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Journal of Infectious Disease and Pathology
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Scedosporium Prolificans Sclerokeratitis Following Pterygium Excision with Mitomycin C: A Case Requiring Enucleation

Nickisa M Hodgson1, Helen King2, Bradford W Lee1, Deirdre Amaro3, Don O Kikkawa1, Jonathan H Lin3, Bobby S Korn1 and Randy A Taplitz2*

1Division of Ophthalmic Plastic and Reconstructive Surgery, Shiley Eye Institute, University of California, San Diego, California

2Division of Infectious Diseases, Department of Medicine, University of California, San Diego, California

3Department of Pathology, University of California, San Diego, California

*Corresponding Author:
Randy A Taplitz
Division of Infectious Diseases, Department of Medicine
University of California, San Diego, California
Tel: (858) 822-0711
Fax: (858) 822-5322
E-mail: [email protected]

Received date: March 07, 2017; Accepted date: March 27, 2017; Published date: April 05, 2017

Citation: Hodgson NM, King H, Lee BW, Amaro D, Kikkawa DO, et al. (2017) Scedosporium prolificans Sclerokeratitis Following Pterygium Excision with Mitomycin C: A Case Requiring Enucleation. J Emerg Infect Dis 2:125. doi: 10.4172/2472-4998.1000125

Copyright: © 2017 Hodgson NM, et al. This is an open-access article distributed under the terms of the Creative Commons Attribution License, which permits unrestricted use, distribution, and reproduction in any medium, provided the original author and source are credited.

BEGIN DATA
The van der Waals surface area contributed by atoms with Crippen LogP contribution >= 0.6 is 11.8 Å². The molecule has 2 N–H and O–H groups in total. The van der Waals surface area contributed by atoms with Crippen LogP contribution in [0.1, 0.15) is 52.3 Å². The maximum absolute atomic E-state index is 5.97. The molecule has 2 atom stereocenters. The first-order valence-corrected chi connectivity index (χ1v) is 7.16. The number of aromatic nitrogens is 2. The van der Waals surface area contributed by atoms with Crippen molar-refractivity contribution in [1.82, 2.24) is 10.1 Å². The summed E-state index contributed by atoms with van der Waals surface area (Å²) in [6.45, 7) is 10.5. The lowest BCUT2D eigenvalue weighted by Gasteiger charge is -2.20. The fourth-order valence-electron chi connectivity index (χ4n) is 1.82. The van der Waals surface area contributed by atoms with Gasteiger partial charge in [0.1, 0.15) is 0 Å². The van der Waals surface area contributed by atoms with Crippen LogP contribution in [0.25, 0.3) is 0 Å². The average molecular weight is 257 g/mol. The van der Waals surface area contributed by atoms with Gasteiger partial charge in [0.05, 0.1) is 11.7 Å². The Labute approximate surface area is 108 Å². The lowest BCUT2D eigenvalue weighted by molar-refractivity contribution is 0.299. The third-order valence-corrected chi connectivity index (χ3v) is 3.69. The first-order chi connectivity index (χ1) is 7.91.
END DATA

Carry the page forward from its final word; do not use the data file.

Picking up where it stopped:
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Abstract

Scedosporium prolificans is a rare cause of fungal sclerokeratitis following pterygium excision with beta-irradiation or Mitomycin C (MMC). We present a case of a male horticulturist with history of bilateral pterygium excision with MMC who presented for evaluation of refractory sclerokeratitis and was found to have S. prolificans sclerokeratitis. Despite aggressive topical and combination intravenous antifungal therapy, enucleation of the affected eye was required due to evidence of posterior scleral extension on imaging. S. prolificans should be considered in cases of refractory sclerokeratitis. Infections due to S. prolificans often do not respond to antifungal therapies alone and often require swift surgical management.

Keywords

Scedosporium prolificans ; Sclerokeratitis; Fungal; Pterygium; Mitomycin C; Enucleation

Introduction

Scedosporium prolificans (S. prolificans ) is a ubiquitous filamentous fungus found in soil that causes a broad range of clinical infections, often in immunocompromised hosts. Disseminated infection with this emerging opportunistic pathogen is associated with a high mortality rate, partly due to unpredictable antifungal susceptibility patterns and often high-level of resistance to all antifungal classes. There are few prior reports of S. prolificans sclerokeratitis associated with pterygium excision and adjunctive β irradiation or mitomycin C (MMC) and thus no consensus on appropriate clinical management. We present a case of necrotizing sclerokeratitis caused by S. prolificans following pterygium excision with adjunctive MMC managed successfully by enucleation and combination antifungal therapy.